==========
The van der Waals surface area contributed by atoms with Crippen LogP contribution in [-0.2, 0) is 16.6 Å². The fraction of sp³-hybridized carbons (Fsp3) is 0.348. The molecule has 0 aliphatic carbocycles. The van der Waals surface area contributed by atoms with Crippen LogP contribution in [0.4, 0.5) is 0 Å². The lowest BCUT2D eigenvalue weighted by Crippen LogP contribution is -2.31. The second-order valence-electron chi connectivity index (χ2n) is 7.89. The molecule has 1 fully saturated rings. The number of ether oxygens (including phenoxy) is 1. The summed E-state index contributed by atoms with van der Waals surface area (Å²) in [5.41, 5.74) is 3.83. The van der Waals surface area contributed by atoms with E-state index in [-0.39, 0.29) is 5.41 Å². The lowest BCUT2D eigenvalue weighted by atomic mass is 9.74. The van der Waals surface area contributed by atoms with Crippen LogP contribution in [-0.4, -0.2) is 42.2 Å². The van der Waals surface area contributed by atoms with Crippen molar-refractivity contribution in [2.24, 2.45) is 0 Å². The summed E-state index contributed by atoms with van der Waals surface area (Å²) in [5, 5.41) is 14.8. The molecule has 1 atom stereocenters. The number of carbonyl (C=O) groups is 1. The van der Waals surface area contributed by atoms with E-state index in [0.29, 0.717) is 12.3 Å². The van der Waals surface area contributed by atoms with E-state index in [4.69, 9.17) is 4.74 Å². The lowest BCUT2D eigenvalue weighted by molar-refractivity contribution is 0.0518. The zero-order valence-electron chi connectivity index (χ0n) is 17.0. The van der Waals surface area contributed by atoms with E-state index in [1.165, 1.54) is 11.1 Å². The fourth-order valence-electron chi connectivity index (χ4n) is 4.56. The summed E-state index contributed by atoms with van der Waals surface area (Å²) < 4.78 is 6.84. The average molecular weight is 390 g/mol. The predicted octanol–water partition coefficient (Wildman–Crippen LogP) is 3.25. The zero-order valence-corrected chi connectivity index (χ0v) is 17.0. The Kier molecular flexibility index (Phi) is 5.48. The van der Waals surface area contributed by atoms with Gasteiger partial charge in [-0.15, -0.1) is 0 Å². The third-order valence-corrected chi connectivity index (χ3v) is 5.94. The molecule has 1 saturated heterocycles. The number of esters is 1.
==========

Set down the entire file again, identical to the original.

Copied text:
The van der Waals surface area contributed by atoms with Crippen LogP contribution in [-0.2, 0) is 16.6 Å². The fraction of sp³-hybridized carbons (Fsp3) is 0.348. The molecule has 0 aliphatic carbocycles. The van der Waals surface area contributed by atoms with Crippen LogP contribution in [0.4, 0.5) is 0 Å². The lowest BCUT2D eigenvalue weighted by Crippen LogP contribution is -2.31. The second-order valence-electron chi connectivity index (χ2n) is 7.89. The molecule has 1 fully saturated rings. The number of ether oxygens (including phenoxy) is 1. The summed E-state index contributed by atoms with van der Waals surface area (Å²) in [5.41, 5.74) is 3.83. The van der Waals surface area contributed by atoms with E-state index in [-0.39, 0.29) is 5.41 Å². The lowest BCUT2D eigenvalue weighted by atomic mass is 9.74. The van der Waals surface area contributed by atoms with Crippen LogP contribution in [-0.4, -0.2) is 42.2 Å². The van der Waals surface area contributed by atoms with Crippen molar-refractivity contribution in [2.24, 2.45) is 0 Å². The summed E-state index contributed by atoms with van der Waals surface area (Å²) in [5, 5.41) is 14.8. The molecule has 1 atom stereocenters. The number of carbonyl (C=O) groups is 1. The van der Waals surface area contributed by atoms with E-state index in [0.29, 0.717) is 12.3 Å². The van der Waals surface area contributed by atoms with E-state index in [4.69, 9.17) is 4.74 Å². The lowest BCUT2D eigenvalue weighted by molar-refractivity contribution is 0.0518. The zero-order valence-electron chi connectivity index (χ0n) is 17.0. The van der Waals surface area contributed by atoms with E-state index in [1.165, 1.54) is 11.1 Å². The fourth-order valence-electron chi connectivity index (χ4n) is 4.56. The summed E-state index contributed by atoms with van der Waals surface area (Å²) < 4.78 is 6.84. The average molecular weight is 390 g/mol. The predicted octanol–water partition coefficient (Wildman–Crippen LogP) is 3.25. The zero-order valence-corrected chi connectivity index (χ0v) is 17.0. The Kier molecular flexibility index (Phi) is 5.48. The van der Waals surface area contributed by atoms with Gasteiger partial charge in [-0.15, -0.1) is 0 Å². The third-order valence-corrected chi connectivity index (χ3v) is 5.94. The molecule has 1 saturated heterocycles. The number of esters is 1.